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Marine invertebrates

Barnacles are sessile: they attach their shells permanently to rocks or other surfaces. From their shells, their feathery legs...Read More >>Barnacles are sessile: they attach their shells permanently to rocks or other surfaces. From their shells, their feathery legs reach out into the water to gather in plankton and other particles of food to eat. When they are exposed to the air at low tide, the barnacles slide plates across the openings to their shells, preventing them from drying out—and from predators getting in. Invertebrates are animals that do not have backbones. Many are only found in the sea. Marine invertebrates are a extremely large and diverse group that includes corals, sea anemones, sea urchins, starfish and many crustaceans, molluscs and worms. Crustaceans and molluscs are sometimes grouped together and called “shellfish”. Among the marine invertebrates are some of the largest animals on Earth (the colossal squid may measure up to 14 metres / 46 feet long) as well as some of the deadliest (the box jellyfish).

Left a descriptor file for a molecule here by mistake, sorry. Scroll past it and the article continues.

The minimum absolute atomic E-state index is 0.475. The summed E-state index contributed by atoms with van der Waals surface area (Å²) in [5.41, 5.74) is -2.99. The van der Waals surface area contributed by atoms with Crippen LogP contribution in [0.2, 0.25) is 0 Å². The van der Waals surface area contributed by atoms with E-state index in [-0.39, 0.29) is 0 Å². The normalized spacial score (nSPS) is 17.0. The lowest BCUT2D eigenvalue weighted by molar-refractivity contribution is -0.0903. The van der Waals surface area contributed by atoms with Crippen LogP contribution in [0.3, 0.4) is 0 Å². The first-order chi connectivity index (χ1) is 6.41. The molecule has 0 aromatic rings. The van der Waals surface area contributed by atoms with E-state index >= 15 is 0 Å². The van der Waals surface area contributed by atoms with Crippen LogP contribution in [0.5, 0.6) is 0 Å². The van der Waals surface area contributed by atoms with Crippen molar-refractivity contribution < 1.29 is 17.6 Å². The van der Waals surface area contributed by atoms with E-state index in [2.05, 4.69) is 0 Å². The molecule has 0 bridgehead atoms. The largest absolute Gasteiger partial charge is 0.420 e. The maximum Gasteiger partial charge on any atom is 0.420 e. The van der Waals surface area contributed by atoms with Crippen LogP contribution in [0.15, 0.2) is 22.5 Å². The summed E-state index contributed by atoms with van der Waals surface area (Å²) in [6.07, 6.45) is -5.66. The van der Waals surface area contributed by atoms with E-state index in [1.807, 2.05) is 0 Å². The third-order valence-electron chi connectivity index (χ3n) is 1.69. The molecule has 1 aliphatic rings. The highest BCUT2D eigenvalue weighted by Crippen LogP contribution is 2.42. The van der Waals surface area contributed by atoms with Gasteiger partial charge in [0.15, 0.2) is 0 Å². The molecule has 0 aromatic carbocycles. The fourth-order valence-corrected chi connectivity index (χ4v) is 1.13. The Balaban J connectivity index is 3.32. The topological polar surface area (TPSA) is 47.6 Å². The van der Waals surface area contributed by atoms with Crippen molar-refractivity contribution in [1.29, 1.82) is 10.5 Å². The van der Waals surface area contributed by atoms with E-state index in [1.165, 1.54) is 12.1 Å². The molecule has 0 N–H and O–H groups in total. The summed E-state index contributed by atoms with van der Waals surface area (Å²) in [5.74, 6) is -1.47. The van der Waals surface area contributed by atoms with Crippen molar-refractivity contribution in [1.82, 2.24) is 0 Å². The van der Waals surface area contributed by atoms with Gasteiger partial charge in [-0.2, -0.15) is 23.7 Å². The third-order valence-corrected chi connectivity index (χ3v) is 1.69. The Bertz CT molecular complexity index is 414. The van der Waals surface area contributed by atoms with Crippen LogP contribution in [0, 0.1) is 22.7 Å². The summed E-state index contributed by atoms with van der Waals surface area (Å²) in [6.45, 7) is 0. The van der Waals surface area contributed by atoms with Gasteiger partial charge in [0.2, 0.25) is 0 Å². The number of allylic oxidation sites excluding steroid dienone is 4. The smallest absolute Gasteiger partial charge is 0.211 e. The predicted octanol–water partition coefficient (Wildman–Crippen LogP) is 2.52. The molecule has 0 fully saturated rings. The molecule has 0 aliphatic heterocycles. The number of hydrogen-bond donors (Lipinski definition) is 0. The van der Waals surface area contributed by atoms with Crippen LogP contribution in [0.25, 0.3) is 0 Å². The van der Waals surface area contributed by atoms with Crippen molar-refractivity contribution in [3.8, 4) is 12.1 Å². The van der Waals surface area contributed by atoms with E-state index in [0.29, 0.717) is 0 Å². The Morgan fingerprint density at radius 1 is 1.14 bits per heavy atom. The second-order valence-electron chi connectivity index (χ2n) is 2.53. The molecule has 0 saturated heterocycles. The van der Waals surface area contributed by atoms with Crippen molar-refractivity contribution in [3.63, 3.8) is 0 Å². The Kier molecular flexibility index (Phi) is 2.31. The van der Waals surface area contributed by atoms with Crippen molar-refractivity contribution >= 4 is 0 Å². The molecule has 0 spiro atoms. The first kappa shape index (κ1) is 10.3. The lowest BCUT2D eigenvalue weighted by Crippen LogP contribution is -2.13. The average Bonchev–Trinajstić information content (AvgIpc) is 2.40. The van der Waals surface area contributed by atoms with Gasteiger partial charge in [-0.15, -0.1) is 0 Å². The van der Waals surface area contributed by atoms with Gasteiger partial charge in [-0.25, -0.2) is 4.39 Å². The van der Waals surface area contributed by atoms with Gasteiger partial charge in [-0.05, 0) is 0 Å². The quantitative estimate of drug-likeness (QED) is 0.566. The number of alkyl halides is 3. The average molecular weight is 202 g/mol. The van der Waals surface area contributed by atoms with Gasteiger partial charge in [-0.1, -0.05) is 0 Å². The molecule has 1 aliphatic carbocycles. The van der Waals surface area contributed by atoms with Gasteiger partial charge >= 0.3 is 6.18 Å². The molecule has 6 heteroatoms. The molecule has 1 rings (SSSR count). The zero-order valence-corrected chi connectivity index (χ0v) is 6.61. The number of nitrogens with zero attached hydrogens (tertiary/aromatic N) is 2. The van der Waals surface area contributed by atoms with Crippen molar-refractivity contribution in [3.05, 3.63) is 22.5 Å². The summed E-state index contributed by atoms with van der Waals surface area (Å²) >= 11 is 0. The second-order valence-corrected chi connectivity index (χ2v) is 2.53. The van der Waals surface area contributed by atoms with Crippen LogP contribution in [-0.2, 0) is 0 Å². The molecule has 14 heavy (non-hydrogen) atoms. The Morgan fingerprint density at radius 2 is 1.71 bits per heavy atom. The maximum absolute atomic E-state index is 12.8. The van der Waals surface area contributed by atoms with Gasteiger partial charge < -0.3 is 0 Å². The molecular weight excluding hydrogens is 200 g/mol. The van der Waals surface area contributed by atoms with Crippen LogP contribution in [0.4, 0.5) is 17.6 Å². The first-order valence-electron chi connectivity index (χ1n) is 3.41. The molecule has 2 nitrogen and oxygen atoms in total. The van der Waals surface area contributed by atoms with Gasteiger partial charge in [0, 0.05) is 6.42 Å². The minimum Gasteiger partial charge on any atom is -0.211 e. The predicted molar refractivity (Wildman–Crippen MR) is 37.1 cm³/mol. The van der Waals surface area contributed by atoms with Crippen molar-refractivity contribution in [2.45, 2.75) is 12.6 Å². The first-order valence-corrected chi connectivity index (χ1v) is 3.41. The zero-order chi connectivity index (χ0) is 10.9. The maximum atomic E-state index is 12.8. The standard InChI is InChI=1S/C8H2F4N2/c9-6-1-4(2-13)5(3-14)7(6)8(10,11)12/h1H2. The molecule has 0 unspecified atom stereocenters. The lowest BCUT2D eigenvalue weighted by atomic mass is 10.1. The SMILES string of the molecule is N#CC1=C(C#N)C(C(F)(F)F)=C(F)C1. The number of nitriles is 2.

Krill, a kind of shrimp

Crustaceans

Crustaceans are a group of arthropods—animals that have jointed legs and an external skeleton. As they grow, they moult their external skeleton (exoskeleton) and grow a new one. Crustaceans include crabs, lobsters, shrimp and barnacles. They all have two pairs of sense receptors called antennae on their heads.
Shrimp are stalk-eyed crustaceans with long, narrow abdomens, long antennae and slender, fragile legs. They swim using legs called swimmerets attached to their abdomens.

The octopus has the largest brain of any invertebrate.

WHERE DO THE
STARS GO IN THE DAY?


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